If we did start using screw caps, it would initially only be for wines that were meant to drink right away like our Verdejo I think. He doesn’t feel there is enough data out there yet to compare how wines age with corks versus screw caps to try them on our wines that are meant to be cellared.
    Interesting to taste them side by side like that though!

  8. enobytes says:

    Thomas Houseman posted a great comment on my facebook page for which I wanted to share:

    “Great that you are sharing this tasting. As a winemaker, I disagree with your comment about letting closures dictate your winemaking. I have switched all our wines to Stelvin closures, and in doing so dropped SO2 levels in our finished wines drastically. Why? Because the oxygen transfer rates are much higher in cork-finished bottles. There is no… See More need for the extra sulfur, which is great for those who are sensitive to SO2. Secondly, I make sure the wines going in to the bottles get their share of O2 before bottling. It is their last gulp of air for a very long time. These are little changes, but as a winemaker I have to be as mindful of the closure as anything else. It is a factor that can’t be ignored. It will never change my overall philosophy of natural winemaking, but it would be remiss of me not to consider the closure. It’s my job.”

  9. enobytes says:

    Kat, I think your concerns are shared by many. Thanks for the comment.

  10. Pablo Orio says:

    Hi everybody, I am trying to write in English although it not my mother tongue because I am Spaniard. I am winemaker and R&D Manager in Bodegas Riojanas (Rioja, Spain). I am sure that this post is very interesting; in my opinion crew cup is the best close for younger wines especially white wines for aged wines I am sure that is better natural cork because there is a little oxygenation into the bottle.
    There is a interesting study: CONJOINT RESEARCH FOR CONSUMER PERCEPTION OF WINE CLOSURE OPTIONS AND THEIR IMPACT ON PURCHASE INTEREST IN THE UNITED STATES AND AUSTRALIA
    If someone wants it I send him by email.
    I apologize for my English.
    Hugs from Rioja, Spain.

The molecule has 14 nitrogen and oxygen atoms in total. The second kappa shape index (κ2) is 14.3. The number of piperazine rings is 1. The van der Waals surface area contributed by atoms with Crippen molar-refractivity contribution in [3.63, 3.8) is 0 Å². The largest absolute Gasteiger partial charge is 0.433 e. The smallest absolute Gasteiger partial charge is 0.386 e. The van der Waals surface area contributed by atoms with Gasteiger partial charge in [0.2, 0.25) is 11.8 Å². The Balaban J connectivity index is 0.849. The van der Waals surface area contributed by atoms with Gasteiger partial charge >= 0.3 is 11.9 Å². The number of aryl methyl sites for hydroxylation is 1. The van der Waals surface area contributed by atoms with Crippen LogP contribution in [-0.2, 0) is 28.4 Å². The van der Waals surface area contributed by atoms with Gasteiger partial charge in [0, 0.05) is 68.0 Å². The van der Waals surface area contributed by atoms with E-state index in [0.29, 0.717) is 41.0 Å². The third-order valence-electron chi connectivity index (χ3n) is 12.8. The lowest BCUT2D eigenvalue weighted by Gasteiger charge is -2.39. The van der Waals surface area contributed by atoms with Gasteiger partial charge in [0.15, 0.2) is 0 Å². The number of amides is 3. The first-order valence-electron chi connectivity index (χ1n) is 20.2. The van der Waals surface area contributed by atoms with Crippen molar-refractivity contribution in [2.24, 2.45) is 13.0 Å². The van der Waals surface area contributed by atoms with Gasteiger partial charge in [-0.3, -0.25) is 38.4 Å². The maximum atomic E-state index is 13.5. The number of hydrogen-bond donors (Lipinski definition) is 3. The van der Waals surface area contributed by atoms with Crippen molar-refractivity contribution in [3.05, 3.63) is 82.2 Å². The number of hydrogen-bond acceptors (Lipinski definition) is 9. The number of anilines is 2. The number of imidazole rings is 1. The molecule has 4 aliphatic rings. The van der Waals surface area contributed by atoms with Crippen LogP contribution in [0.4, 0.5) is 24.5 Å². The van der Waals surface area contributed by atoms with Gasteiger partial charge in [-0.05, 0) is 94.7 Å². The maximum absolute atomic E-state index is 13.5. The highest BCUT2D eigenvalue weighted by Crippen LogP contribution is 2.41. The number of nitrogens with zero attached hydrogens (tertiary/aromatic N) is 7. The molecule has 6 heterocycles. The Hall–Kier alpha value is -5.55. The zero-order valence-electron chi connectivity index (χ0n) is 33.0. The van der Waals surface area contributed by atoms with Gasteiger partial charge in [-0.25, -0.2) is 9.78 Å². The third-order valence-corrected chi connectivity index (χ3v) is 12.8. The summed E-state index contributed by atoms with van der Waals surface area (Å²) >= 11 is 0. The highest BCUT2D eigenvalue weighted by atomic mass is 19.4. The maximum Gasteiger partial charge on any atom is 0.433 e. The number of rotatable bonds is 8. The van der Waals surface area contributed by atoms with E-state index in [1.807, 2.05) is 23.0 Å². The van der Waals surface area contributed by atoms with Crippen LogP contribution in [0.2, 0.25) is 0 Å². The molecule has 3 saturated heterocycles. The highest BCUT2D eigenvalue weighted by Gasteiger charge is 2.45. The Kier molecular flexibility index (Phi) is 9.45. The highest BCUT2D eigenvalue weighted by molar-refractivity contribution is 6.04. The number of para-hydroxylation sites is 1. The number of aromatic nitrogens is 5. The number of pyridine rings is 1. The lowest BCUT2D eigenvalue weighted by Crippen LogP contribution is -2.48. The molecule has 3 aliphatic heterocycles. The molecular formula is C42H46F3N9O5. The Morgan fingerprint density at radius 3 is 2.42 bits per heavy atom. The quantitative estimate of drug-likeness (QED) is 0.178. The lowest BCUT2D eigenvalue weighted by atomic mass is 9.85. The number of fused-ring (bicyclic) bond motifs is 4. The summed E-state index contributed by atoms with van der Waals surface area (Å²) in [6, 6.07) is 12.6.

11. I have perhaps been a bit shrill on the subject, and for that I must apologize. It has been pointed out to me, correctly I might add, that there are other factors above and beyond wine quality that one would well consider in making a choice between cork and screwcap. (For purposes of this discussion, I will utterly dismiss synthetic closures as being beyond the pale for any number of reasons.) But one should well consider the cultural and environmental issues that may well be invisible to us, but have an impact nonetheless. While tin screwcaps are thoroughly recyclable, as a practical matter, they generally are not. I have personally been remiss in not being more active in seeking a practical solution to this problem. (Frankly, I’ve been rather too busy trying to keep my own head above water to focus on this as much as I should.) The production of cork does in fact support cork forests and there is as well a cultural patrimony that these forests support.

    There is some degree of evidence that the phenomenon of corkiness is not as prevalent as it has been and that cork manufacturers have solved some of their technical problems. Maybe I have just grown too jaundiced in my attitude, as I have heard talk of “solutions” for the issue of corkiness for the last twenty years and the solutions have never been quite as definitive as advertised.

    Allow me to apologize again for my sometime inflammatory rhetoric vis-a-vis the cork. Old habits die hard.

    But I do love screwcaps, at least from a technical standpoint, and I especially love how they support the integrity of the wine. As has been pointed out, they are a more oxygen exclusionary closure, and therefore one is not obliged to use as much SO2 to obtain an equivalent level of microbial and antioxidative protection. This is a very beautiful thing. Because there is less oxygen ingress, the wines develop more slowly and are capable of longer life (50% longer I would reckon, as compared to a cork); this is also a very beautiful thing for a vin de garde.

    I won’t even address the problem of consumer preference for the ceremony of the ritual of the opening of the cork. For those who insist on this antiquated ritual, I can only tell them to just get over it.